Serena Creary

I grew up a strange child and had never really heard a song by Radiohead until high school. One day, as my father was driving me home from school, he asked me “Do you have the song ‘Creep’ by Radiohead?” Being a hip young child who supposedly listened to such wonder, I nodded, even though I’d never even heard or heard of the song, nor owned it. “Great,” he said “‘cause I’d love a copy!” So as soon as we arrived back at the house, I turned on the computer and downloaded the track, like a good little daughter. What I heard was absolutely wonderful. I’d gone through a tough time with a guy I was interested in at the time, and the lyrics really echoed what I was feeling. These lyrics also echoed the feelings I’d always felt as a child going through my prime awkward stage. Eight years later, and I’m dealing with the same situation; a different guy but the same pain; “I want you to notice when I’m not around. You’re so f**king special, I wish I was special.” I recently got into the habit of creating playlists for how I’m feeling; this song is listed among the favorites that I’ve chosen to describe the feelings that I have for this guy. This song is universal, and is loved by so many. I feel that it describes something we’ve all been through; pain, invisibility, heartbreak, etc. The song is 22 years old, and still speaks wisdom to us today.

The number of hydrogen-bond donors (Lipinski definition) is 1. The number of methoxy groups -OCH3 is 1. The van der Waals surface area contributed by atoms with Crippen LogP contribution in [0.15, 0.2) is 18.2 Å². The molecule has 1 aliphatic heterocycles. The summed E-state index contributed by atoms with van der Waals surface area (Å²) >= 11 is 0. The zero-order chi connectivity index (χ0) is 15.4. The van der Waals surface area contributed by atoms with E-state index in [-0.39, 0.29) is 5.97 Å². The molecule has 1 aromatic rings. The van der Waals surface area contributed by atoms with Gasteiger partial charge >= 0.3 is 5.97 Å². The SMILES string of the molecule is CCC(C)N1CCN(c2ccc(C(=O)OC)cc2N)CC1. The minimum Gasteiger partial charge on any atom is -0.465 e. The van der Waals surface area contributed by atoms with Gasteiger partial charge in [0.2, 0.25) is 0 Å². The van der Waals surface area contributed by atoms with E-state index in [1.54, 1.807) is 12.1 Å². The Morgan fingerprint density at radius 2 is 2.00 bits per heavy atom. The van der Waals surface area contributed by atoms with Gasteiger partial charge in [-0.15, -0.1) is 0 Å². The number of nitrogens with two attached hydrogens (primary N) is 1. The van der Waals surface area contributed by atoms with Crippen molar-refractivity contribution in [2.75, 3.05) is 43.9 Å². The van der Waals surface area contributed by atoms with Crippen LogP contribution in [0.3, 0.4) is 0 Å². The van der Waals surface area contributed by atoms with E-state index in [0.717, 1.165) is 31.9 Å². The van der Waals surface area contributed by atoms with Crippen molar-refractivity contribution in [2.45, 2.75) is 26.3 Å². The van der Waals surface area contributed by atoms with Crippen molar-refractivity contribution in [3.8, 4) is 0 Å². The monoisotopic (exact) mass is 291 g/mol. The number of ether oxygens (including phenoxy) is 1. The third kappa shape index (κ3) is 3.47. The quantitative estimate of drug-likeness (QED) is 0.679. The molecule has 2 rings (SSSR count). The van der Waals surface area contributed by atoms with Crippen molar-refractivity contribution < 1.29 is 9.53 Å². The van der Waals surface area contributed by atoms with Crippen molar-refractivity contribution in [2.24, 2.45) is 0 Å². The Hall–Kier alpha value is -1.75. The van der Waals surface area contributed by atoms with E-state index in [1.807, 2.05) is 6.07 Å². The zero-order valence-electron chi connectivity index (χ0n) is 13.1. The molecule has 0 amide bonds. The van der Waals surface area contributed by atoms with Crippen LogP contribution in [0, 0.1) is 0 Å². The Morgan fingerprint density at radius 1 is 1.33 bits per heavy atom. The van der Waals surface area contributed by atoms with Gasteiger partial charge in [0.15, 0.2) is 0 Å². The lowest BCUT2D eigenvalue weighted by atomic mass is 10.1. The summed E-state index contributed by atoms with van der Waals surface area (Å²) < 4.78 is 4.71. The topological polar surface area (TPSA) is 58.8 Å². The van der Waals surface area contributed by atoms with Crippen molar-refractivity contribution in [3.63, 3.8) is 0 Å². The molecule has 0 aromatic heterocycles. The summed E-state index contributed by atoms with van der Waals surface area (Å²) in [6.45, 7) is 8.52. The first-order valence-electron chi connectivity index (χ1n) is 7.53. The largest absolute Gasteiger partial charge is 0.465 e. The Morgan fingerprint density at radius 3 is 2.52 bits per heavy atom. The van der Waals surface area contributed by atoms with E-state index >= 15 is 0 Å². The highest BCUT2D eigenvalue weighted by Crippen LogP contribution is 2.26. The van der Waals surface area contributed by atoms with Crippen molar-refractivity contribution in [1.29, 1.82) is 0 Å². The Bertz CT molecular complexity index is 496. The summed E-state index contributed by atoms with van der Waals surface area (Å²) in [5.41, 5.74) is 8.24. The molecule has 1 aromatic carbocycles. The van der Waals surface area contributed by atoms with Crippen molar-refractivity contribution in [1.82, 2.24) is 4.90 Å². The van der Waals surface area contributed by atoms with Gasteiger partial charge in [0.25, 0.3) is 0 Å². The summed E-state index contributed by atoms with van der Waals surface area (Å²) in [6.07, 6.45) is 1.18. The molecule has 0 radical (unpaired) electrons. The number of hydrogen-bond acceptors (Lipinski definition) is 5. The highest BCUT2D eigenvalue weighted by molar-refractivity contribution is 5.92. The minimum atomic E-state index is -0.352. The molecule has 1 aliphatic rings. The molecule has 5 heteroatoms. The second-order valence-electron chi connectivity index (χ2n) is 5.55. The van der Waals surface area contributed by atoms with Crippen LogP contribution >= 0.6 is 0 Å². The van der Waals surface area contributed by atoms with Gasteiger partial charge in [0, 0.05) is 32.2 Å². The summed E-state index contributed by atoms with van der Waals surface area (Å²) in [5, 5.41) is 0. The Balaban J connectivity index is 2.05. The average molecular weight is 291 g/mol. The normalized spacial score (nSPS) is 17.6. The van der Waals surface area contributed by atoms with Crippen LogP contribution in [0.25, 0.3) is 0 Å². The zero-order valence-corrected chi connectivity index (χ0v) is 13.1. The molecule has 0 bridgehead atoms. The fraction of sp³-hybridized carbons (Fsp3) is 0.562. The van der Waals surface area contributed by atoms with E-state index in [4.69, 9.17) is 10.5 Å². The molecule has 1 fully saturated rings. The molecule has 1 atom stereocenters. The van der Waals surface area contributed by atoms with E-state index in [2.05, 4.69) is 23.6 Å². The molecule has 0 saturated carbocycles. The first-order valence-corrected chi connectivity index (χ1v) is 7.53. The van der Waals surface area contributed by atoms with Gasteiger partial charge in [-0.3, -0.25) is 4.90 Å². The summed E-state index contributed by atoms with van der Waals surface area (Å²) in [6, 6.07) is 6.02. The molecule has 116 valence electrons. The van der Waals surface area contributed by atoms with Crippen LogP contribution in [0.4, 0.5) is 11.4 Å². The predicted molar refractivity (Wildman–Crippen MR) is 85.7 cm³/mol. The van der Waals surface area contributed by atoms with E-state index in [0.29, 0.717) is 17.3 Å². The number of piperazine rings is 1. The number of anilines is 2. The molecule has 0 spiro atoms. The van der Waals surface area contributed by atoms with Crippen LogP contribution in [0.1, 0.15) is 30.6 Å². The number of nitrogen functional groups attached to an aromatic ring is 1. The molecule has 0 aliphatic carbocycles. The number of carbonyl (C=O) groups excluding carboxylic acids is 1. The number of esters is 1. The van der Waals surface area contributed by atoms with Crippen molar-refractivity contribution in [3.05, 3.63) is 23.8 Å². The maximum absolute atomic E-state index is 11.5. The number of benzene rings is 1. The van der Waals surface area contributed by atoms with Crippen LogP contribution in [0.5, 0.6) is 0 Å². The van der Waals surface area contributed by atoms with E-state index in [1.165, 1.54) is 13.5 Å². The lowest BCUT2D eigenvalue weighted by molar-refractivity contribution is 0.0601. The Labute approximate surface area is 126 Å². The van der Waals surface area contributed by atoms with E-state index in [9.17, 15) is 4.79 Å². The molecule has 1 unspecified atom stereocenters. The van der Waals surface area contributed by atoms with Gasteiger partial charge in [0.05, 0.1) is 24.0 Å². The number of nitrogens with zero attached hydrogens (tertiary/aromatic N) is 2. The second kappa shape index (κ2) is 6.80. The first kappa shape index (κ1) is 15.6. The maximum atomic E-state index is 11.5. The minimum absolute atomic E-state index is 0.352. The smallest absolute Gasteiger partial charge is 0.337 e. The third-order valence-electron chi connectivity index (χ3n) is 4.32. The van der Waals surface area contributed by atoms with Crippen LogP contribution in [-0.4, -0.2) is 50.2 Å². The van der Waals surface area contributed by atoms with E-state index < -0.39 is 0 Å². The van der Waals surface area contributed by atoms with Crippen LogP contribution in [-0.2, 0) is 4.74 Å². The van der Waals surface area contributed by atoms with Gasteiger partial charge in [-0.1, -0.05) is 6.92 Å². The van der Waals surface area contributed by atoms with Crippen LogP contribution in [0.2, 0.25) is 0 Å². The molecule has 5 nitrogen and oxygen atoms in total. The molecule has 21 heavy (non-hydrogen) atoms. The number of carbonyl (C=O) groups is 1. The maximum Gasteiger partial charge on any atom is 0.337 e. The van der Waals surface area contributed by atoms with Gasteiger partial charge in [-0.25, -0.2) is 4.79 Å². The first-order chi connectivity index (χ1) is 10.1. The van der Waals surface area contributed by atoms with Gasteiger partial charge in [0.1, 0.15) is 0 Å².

“Always” by Erasure
Released April 26th, 1994
Alex Wilder

When it comes to ‘90s music, it’s fair to say I’m out of the loop. In fact, when tasked with finding a song from my birth year, I had to do a quick google search. Imagine my surprise and utter glee when I discovered that this glorious mound of cheese is just a handful of months older than I am. If you love fantasy, bazaar sound effects, and the subtle feeling that you’re being creeped upon, you will love this track. Also contains lyrical gems such as “Open your eyes, I see / Your eyes are open” and the chorus, from whence the song draws its name: “Always, I want to be with you / And make believe with you / And live in harmony, harmony oh love”. This ecstatic orgasm of embarrassing fantasies, vomited into the vessel of a weirdly produced song, is sure to put a smile on your face (or at least make you feel slightly queasy). Bonus: Featured in Adult Swim’s legendary game you may have played incessantly in high school: Robot Unicorn Attack.